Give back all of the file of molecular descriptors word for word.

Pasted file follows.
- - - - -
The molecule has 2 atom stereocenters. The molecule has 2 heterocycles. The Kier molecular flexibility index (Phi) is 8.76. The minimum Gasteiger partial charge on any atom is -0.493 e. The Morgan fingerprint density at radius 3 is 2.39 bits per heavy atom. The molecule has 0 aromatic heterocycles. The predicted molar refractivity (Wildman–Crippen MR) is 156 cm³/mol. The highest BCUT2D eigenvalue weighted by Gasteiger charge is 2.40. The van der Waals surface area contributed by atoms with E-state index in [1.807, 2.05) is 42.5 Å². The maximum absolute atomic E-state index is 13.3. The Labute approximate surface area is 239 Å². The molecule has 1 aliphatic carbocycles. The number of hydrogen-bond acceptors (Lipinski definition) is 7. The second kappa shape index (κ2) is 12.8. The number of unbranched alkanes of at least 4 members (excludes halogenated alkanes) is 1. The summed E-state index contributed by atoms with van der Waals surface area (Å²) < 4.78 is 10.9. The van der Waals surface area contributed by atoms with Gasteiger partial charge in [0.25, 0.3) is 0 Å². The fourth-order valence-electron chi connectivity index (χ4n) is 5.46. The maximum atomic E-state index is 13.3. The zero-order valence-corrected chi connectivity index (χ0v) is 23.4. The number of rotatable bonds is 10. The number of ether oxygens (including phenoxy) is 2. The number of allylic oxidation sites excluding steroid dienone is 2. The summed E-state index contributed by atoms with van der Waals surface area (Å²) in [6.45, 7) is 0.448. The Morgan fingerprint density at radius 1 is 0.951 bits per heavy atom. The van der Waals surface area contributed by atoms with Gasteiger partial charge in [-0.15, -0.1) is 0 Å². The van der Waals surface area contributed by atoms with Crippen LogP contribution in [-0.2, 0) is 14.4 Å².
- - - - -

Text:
The molecule has 2 atom stereocenters. The molecule has 2 heterocycles. The Kier molecular flexibility index (Phi) is 8.76. The minimum Gasteiger partial charge on any atom is -0.493 e. The Morgan fingerprint density at radius 3 is 2.39 bits per heavy atom. The molecule has 0 aromatic heterocycles. The predicted molar refractivity (Wildman–Crippen MR) is 156 cm³/mol. The highest BCUT2D eigenvalue weighted by Gasteiger charge is 2.40. The van der Waals surface area contributed by atoms with E-state index in [1.807, 2.05) is 42.5 Å². The maximum absolute atomic E-state index is 13.3. The Labute approximate surface area is 239 Å². The molecule has 1 aliphatic carbocycles. The number of hydrogen-bond acceptors (Lipinski definition) is 7. The second kappa shape index (κ2) is 12.8. The number of unbranched alkanes of at least 4 members (excludes halogenated alkanes) is 1. The summed E-state index contributed by atoms with van der Waals surface area (Å²) < 4.78 is 10.9. The van der Waals surface area contributed by atoms with Gasteiger partial charge in [0.25, 0.3) is 0 Å². The fourth-order valence-electron chi connectivity index (χ4n) is 5.46. The maximum atomic E-state index is 13.3. The zero-order valence-corrected chi connectivity index (χ0v) is 23.4. The number of rotatable bonds is 10. The number of ether oxygens (including phenoxy) is 2. The number of allylic oxidation sites excluding steroid dienone is 2. The summed E-state index contributed by atoms with van der Waals surface area (Å²) in [6.45, 7) is 0.448. The Morgan fingerprint density at radius 1 is 0.951 bits per heavy atom. The van der Waals surface area contributed by atoms with Gasteiger partial charge in [-0.15, -0.1) is 0 Å². The van der Waals surface area contributed by atoms with Crippen LogP contribution in [-0.2, 0) is 14.4 Å².